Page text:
At the same time, we need to reach out and draw in every willing pair of hands, to boost participation in our labour force well beyond the current high levels. The simple fact is that there has never been a better time to enter the workforce. And there has never been a better time to boost our participation rates, through a mix of rewards, opportunities and responsibilities.
That's why the centrepiece of this Budget is our Building Australia's Future Workforce package. We want to boost the skills of our workforce and extend the opportunity of participation to more Australians. We need to draw in more young people, more older Australians, more unemployed and parents with school aged children, more Australians with a disability.
This is not just a story about mining jobs. It is about ensuring those industries that compete with the mining sector for labour, can still find the workers they need. It is about the workers for the jobs of the future. But more importantly it is about giving the opportunity to more Australians for a better job or for a first job.
There are too many Australians who could benefit from our strong economy, but who aren't participating at the moment. The causes of that are complex, and addressing them is challenging. But we need to deal with issues like intergenerational welfare dependence, so people have greater opportunities in life.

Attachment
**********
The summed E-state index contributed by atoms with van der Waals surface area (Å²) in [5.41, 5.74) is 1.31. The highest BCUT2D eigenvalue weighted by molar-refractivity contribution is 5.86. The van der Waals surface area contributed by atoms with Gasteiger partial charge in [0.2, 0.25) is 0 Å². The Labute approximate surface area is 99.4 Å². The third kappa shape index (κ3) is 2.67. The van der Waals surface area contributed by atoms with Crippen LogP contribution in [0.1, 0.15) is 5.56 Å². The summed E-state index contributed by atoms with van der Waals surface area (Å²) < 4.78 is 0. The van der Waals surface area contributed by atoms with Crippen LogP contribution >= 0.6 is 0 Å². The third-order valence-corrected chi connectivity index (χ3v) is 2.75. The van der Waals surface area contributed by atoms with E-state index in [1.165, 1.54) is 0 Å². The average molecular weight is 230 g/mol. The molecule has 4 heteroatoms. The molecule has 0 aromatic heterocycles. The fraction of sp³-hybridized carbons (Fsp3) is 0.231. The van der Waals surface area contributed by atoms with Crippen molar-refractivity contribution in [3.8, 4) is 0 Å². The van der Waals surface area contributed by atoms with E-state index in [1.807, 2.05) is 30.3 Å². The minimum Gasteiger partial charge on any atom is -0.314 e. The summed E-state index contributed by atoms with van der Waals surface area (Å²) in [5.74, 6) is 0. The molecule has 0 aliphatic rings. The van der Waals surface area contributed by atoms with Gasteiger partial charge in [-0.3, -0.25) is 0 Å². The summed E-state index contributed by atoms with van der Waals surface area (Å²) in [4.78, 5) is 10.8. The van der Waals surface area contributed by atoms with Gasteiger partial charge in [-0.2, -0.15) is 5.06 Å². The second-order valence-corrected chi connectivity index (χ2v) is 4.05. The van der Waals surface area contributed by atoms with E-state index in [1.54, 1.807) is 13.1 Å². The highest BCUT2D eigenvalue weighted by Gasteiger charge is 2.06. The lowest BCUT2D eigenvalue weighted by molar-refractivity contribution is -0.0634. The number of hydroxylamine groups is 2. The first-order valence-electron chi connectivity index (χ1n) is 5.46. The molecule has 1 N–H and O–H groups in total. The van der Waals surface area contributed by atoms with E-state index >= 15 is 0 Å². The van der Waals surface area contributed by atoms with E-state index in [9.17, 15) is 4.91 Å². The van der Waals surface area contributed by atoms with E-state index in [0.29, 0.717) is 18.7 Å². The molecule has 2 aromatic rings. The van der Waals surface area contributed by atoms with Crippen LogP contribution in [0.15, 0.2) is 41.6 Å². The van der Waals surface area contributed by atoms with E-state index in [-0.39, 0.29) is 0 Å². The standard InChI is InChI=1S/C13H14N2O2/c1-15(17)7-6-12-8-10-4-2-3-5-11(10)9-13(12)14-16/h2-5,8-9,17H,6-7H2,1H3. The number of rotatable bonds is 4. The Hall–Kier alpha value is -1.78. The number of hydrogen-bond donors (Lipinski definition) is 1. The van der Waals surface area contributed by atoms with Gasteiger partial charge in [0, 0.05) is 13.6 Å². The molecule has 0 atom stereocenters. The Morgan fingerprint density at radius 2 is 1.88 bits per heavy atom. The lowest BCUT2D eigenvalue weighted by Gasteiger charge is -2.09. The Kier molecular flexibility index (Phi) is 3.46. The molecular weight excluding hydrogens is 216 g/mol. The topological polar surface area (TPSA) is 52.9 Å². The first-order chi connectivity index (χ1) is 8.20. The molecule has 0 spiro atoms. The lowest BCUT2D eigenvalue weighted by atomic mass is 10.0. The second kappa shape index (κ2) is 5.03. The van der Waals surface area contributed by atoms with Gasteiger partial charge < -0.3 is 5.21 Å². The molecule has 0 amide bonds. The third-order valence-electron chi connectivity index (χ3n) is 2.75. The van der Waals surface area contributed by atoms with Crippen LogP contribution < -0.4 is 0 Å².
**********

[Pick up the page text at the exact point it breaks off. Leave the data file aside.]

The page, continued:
This Government believes in the dignity of work, in the intrinsic value and worth that comes from being involved in the economic life of the country. And that's why it is so important that we seize the extraordinary opportunity ahead of us, that we use it to draw out Australians who have been left behind, and revitalise regions that have been left behind.
The jobs we offer as a nation, and the training that's available for people to undertake those jobs, are the most important mechanisms we have for spreading opportunity to every postcode. This Budget is about managing our economy in transition, to make sure opportunity and possibility reaches out to everyone, particularly those who might have been left behind in the past.